Fast forward three months. My internship ended in December and I left there with a great point on my resume and some professional contacts that I could maybe ask for a reference in the future. I didn’t have any expectations, and I certainly didn’t want to pursue this as my forever career. I was just happy to be heading into my last semester of college with two amazing internships under my belt. A few weeks after leaving the station (and while I was enjoying my final undergrad winter break), I got a call for the Digital Director – AKA my boss’s boss. Now, this is a man that I never once met while interning. Turns out, someone left their job and they needed a “stringer” (news code for part-time freelancer). Did I want the job? I never really pictured myself working in news but it was a job and I was graduating in five months. Yes, I wanted the job.

So I spent my last semester of college working at the station. I was also waiting tables on the side and trying not to fail my final courses. Well, I succeeded in not failing. I quit my waitress job and went full-force into news mode the day after graduation (literally, I graduated on Sunday and started as a full-time Digital Content Producer on Monday). I worked there for almost two years. I learned more than I ever could have imagined and I met some really great, talented people. The news is like no other business I’ve ever worked in. It’s fast, loud, sad, and so, so stressful. And sometimes, it was actually rewarding.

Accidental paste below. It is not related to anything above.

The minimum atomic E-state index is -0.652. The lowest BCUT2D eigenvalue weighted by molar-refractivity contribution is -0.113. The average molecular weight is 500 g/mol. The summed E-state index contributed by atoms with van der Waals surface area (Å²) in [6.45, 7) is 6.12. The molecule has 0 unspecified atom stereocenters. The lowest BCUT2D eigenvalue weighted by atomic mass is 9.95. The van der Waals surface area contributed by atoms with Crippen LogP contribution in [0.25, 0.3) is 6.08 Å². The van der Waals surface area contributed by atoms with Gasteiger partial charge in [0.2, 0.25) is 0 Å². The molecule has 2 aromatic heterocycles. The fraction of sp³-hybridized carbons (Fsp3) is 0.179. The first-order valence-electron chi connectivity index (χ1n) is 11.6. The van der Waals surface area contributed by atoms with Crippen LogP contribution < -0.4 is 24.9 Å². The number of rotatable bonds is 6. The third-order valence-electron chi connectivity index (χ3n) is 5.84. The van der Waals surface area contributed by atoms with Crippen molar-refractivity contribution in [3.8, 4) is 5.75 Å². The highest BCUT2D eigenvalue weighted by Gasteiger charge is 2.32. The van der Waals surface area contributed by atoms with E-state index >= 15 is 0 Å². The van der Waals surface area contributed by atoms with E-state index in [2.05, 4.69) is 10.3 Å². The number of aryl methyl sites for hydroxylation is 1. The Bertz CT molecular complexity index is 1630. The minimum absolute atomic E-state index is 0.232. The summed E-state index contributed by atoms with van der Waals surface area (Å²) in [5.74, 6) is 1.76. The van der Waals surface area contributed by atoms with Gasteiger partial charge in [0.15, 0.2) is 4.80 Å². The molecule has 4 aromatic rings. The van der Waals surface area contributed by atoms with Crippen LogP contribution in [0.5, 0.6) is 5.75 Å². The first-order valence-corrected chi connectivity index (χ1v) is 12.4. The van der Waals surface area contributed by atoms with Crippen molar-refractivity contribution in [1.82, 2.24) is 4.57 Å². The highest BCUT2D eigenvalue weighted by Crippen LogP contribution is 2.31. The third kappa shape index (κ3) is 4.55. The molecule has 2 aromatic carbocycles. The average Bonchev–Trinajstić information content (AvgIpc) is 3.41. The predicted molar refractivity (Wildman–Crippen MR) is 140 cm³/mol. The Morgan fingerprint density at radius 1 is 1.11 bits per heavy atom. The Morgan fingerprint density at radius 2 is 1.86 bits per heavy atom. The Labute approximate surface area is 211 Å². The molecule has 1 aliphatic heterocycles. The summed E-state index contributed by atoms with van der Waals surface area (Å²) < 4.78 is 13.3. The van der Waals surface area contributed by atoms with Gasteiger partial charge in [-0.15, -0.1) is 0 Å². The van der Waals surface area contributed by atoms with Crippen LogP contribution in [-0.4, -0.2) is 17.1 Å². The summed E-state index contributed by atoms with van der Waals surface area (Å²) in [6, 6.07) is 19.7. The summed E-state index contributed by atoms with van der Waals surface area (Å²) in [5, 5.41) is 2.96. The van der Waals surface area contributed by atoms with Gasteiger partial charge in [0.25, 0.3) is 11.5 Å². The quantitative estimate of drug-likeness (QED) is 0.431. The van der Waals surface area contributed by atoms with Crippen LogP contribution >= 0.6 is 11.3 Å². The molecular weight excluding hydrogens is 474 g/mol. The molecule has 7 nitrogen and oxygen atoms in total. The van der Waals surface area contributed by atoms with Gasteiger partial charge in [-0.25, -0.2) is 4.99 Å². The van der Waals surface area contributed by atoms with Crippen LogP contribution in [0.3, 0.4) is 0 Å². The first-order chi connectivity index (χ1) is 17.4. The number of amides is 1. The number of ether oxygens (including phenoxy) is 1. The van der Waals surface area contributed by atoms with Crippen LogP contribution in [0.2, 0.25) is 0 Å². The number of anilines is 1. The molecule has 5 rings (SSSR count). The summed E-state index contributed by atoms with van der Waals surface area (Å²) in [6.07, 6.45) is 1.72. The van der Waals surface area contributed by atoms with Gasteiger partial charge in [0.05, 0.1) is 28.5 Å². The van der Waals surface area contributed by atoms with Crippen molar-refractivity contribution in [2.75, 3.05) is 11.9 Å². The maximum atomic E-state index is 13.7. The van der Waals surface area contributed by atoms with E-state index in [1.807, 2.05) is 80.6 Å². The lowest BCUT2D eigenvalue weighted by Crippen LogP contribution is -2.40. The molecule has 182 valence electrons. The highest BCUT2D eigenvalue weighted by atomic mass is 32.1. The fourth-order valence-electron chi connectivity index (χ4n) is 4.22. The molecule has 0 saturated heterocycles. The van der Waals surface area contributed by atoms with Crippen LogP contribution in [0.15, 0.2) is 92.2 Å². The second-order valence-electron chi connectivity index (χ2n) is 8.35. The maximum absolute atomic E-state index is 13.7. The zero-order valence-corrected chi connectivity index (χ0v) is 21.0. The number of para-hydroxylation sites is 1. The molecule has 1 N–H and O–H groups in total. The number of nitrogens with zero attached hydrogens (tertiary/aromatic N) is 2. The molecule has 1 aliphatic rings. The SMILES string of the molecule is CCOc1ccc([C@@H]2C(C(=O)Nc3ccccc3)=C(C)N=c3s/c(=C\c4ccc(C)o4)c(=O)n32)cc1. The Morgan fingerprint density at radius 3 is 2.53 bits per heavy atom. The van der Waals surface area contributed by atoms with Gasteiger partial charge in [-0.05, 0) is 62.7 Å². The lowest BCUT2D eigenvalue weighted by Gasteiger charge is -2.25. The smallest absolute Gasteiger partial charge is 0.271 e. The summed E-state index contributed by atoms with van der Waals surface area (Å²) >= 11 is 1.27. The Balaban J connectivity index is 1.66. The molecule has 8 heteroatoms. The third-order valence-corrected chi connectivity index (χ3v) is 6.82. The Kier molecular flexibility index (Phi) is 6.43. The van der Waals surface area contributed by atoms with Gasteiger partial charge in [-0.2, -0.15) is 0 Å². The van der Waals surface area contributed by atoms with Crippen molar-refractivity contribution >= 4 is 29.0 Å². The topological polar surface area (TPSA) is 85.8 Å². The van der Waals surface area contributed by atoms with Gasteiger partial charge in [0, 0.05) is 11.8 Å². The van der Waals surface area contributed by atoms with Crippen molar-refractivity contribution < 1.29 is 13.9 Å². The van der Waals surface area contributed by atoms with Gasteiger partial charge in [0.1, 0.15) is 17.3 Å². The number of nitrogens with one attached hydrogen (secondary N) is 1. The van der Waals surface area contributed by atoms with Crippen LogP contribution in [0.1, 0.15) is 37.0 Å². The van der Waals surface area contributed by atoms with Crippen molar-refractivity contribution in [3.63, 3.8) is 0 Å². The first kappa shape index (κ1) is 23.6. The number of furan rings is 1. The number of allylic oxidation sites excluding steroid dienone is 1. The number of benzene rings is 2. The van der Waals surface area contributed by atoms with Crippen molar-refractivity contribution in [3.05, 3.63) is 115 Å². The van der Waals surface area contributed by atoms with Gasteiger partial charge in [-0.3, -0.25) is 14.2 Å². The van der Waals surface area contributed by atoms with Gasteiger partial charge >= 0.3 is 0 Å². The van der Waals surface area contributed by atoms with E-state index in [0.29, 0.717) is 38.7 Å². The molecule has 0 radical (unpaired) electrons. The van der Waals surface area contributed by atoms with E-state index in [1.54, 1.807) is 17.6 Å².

But again, stressful. The most common topics for stories were car accidents, house fires, weather, and crimes. Living in Rhode Island, weather is a big one. My first week as a stringer, they asked me to come in to work the impending blizzard.

“Bring a bag,” my boss said. “You might be here for a while.”

Little did I know that I’d be sleeping in a hotel room with a stranger. I was there for two days, ate nothing but Pizza Goldfish, and hated every second of it. I actually considered getting in my car in two feet of snow and driving home so that I didn’t have to share a hotel room with a woman I’d never met, or use my personal credit card to book my own room away from the station-funded one they had secured for me. I ended up doing neither of these things, but let me tell you: walking into that room at 2 a.m. while the woman was asleep (she was a day-side news person) was the single most awkward and stressful moment of my young life.

When I look back on my time at the station, I always say that news people are ones who have great passion and knew they’d always work in the media. If you’re a reporter or a producer, you probably always wanted to be a reporter or a producer. I don’t consider myself that person. I loved writing and having my name out there. I loved that I got to learn so much about social media. I loved the people I worked with. But I hated that I had to commit myself to the news. And for me, that meant working nights, weekends, and most holidays.